RFC 4880 says that the Literal Data Packet's time stamp is four octets long. Listing packets shows that it is five octets long, at least in GnuPG 2.2.6.

The time stamp comes after the word "created", and is comprised of digits 0 to 9. How can it be read?


:literal data packet: mode b (62), created 1562530941, name="My File"

1 Answer 1


This number is Unix time, which is number of seconds elapsed since 00:00 on January 1st, 1970, the Unix epoch. On a system with the standard date utility, you can convert the Unix time into a date:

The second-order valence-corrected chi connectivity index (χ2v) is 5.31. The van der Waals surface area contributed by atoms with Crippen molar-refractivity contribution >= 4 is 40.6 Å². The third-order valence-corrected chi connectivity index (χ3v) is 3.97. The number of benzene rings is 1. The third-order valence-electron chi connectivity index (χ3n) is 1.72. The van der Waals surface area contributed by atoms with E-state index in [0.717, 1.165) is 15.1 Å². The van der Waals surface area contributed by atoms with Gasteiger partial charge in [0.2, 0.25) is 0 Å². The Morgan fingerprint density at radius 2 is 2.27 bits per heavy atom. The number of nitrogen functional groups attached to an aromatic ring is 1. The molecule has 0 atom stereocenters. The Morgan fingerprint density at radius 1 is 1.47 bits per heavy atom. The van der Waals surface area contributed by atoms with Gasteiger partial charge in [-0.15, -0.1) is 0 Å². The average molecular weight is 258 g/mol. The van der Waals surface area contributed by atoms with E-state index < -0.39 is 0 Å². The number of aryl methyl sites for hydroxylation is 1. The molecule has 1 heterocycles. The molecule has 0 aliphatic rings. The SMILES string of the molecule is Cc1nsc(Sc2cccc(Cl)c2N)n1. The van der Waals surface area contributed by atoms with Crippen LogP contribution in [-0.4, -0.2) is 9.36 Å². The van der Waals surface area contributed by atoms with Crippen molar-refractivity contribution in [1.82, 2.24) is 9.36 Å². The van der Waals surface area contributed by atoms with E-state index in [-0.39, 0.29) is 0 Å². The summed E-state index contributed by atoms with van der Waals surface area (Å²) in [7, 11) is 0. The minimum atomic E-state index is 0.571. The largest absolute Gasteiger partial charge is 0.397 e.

$ date -d @1562530941
Sun Jul  7 20:22:21 UTC 2019

You can check the current Unix time similarly:

$ date +%s
  • That makes me want to come up with my own time system--which would be a very Hobbesian thing to do--that started clicking the moment I was born.
    – Patriot
    Commented Jul 8, 2019 at 3:31

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